Nathan Barry, a successful entrepreneur and designer, recently shared The Ladders of Wealth Creation, describing a framework to generate wealth. The framework also provides a useful way to think about career decisions.
I recommend you read the post in full, its worth it. But as a summary, he argues that creating wealth is a skill that can be learned. He uses a metaphor of ladders, that you can both climb up and move across in order to create more wealth.
Let’s consider how this relates to career decisions, in particular, which career to pursue.
Wealth Ladders & Career Paths
As a thought experiment, you may ask yourself - how well does career path X lead to moving between the wealth ladders?
Let’s view a few career paths through the lens of Wealth Ladders.
I started my career working in technology sales. I had a salaried position at a venture-backed startup. This would be considered ladder 1 in Nathan’s framework.
However, the jump to ladder 2 or 3 is not obvious. Contracted roles as sales people are not common. Nor do I know of many specialized sales agencies, etc.
In ladder 4, selling products, sales is obviously a major part. In many cases, you’ll see co-founder partnerships where one focuses on product/technology and the other on sales/business.
Now of course, sales is a very valuable skill, used across each of the ladders. It’s just that transitioning through the ladders is non-obvious. Making the leap from ladder 1 to 4 is possible, but challenging.
Contrast this with a software developer. In software development salaried roles (ladder 1) are clearly common and plentiful.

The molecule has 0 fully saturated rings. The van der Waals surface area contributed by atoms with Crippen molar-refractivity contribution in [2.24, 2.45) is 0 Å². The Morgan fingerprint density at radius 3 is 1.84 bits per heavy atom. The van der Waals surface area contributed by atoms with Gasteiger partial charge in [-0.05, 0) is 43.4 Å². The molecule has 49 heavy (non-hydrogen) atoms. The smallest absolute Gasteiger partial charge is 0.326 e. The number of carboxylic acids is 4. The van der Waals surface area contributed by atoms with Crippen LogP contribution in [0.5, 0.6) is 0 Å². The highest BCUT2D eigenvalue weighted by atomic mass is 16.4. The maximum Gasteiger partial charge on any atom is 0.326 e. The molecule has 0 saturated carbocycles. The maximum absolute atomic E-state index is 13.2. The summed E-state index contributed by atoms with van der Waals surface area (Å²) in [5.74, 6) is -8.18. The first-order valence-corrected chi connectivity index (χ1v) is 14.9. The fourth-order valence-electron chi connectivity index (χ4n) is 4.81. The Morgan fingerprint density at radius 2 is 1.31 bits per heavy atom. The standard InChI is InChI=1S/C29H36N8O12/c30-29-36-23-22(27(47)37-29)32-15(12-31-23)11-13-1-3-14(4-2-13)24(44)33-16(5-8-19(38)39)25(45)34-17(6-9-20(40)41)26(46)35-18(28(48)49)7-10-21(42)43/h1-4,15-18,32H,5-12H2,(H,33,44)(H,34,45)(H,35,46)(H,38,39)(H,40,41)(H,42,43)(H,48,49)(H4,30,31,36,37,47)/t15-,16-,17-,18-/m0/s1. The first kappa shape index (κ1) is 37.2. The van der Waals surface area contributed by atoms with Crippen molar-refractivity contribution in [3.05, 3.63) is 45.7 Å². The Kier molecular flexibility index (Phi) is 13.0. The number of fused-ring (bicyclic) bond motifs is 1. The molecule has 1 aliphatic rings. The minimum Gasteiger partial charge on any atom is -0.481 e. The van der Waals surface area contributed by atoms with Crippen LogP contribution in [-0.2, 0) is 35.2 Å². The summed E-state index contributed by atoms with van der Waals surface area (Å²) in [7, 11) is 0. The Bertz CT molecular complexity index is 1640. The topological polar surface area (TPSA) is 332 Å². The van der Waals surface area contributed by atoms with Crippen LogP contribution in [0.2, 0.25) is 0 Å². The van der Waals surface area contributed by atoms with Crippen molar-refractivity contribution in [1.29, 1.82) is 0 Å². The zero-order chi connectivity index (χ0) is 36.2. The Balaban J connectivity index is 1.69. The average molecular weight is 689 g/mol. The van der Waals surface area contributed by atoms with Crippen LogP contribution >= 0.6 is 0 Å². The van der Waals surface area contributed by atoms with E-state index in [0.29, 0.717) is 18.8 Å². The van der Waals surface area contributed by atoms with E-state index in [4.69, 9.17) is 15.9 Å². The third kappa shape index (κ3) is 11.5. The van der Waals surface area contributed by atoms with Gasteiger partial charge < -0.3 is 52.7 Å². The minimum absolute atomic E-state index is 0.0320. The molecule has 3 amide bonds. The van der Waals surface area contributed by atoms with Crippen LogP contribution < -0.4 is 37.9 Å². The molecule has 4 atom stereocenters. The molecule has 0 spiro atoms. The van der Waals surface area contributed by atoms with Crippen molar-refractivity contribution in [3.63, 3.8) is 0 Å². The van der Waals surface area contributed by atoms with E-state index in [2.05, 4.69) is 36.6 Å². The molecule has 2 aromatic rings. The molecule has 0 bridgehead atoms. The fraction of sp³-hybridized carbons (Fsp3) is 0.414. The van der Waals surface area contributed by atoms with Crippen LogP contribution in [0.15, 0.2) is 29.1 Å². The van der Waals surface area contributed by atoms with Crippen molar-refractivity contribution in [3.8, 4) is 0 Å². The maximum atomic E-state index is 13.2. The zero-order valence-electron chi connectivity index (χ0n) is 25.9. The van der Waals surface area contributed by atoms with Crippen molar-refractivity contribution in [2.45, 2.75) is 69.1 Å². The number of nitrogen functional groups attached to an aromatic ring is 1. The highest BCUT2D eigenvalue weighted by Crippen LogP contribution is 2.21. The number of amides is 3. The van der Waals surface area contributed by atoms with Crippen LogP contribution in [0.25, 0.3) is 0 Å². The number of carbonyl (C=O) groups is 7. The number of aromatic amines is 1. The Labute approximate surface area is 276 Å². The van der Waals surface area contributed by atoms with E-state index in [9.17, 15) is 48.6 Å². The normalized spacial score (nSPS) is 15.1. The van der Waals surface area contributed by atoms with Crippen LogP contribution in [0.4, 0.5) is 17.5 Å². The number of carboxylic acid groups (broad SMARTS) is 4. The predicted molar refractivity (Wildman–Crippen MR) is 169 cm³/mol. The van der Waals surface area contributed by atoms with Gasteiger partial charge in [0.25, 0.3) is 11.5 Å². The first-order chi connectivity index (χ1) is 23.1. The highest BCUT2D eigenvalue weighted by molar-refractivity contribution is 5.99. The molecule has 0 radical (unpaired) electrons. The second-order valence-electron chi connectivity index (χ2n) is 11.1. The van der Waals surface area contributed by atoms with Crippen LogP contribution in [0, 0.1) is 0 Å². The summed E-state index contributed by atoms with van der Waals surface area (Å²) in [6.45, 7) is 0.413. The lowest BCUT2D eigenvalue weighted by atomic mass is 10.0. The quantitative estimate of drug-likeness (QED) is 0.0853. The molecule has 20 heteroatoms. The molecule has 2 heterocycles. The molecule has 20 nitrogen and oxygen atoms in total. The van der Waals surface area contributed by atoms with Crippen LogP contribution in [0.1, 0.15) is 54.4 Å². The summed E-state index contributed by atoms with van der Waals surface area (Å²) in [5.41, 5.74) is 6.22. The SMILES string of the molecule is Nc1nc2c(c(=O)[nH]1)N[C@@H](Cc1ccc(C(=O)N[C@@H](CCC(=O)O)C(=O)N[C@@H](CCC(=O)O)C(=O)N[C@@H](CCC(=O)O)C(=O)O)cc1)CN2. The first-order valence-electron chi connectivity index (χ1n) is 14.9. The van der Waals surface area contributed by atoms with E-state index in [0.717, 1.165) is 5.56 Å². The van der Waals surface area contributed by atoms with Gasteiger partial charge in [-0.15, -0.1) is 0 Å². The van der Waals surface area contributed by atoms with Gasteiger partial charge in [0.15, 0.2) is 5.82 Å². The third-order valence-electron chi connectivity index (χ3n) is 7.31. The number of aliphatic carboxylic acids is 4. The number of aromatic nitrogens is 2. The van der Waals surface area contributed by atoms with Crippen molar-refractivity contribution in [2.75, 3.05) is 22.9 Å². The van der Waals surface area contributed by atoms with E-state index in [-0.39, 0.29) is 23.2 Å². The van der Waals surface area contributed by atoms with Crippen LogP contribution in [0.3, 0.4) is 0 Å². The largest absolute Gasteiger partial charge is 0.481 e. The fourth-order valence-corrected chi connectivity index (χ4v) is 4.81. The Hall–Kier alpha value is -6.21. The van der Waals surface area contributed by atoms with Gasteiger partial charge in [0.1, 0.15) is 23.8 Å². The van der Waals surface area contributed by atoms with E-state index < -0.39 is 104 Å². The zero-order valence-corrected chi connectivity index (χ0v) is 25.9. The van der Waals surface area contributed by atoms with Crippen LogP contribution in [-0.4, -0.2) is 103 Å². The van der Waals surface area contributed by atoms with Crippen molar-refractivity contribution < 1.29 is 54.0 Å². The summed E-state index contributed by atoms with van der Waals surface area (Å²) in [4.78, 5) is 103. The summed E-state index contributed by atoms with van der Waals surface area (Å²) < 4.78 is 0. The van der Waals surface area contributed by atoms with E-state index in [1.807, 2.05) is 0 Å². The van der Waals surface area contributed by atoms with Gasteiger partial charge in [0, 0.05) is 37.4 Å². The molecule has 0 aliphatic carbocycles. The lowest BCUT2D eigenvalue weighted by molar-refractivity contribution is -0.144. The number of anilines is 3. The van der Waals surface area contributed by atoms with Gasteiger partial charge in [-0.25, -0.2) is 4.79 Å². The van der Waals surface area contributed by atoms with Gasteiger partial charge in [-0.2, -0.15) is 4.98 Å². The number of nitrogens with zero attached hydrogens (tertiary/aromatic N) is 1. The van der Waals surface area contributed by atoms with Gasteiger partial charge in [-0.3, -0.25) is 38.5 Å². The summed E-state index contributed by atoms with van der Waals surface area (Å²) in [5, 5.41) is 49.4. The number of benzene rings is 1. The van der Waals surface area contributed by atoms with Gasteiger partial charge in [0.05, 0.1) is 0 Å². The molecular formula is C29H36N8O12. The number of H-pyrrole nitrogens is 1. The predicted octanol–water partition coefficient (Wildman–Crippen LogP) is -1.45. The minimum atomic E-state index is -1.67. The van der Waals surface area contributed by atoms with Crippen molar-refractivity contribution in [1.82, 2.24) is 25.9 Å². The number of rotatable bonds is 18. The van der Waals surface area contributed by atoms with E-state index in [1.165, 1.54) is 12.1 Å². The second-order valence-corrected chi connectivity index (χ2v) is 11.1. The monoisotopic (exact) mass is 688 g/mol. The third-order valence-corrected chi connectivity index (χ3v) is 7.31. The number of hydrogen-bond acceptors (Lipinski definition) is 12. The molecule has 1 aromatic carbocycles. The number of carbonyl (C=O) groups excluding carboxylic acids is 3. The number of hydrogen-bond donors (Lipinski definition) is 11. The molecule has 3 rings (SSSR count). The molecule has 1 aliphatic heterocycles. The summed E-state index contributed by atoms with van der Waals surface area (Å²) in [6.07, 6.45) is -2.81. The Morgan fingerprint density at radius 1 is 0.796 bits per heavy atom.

In addition, contracting and short term work is very common (ladder 2). It’s also common to see someone grow from a contractor into an agency or consulting type arrangement (ladder 2/ladder 3).
Finally, a software developer can create their own products and charge people for them (ladder 4).
And finally, a non-technology example. My friend is a plumber. He started his career working as a salaried employee for a large maintenance firm (ladder 1).
After 5 years learning his trade, he partnered with another plumber and set up their own small firm, pricing their work on an hourly basis (ladder 2). This is a fairly common move in the industry.
With time, they’ve earned bigger contracts and plan to begin working on their own developments, saving money to develop small properties and rent them out (ladder 4).
The First Jump
Plotting a jump to ladder 3 and ladder 4 can be quite specific to an idea, skill set or individual, so I can’t propose any rules there.
However, I think there is a common characteristic of careers that make for a straightforward first jump from ladder 1 to ladder 2; if you left your salaried job today, you could immediately look for work with your primary skill set in a contract capacity tomorrow. This is true for software developers, designers and marketers as well as personal trainers, plumbers, electricians, etc.
These jobs are typically associated with a specific task. You might even consider them a craft.
Planning Your Route
The point is, different career paths have different routes between these Wealth Ladders. It’s useful to consider at the outset how you might jump from ladder to ladder.
Of course, careers for any individual are unique and it’s a topic that should be treated with nuance. But my feeling is that some careers have routes between these wealth ladders which are well explored and clear. Finding these paths of least resistance may be one way to a wealthier life.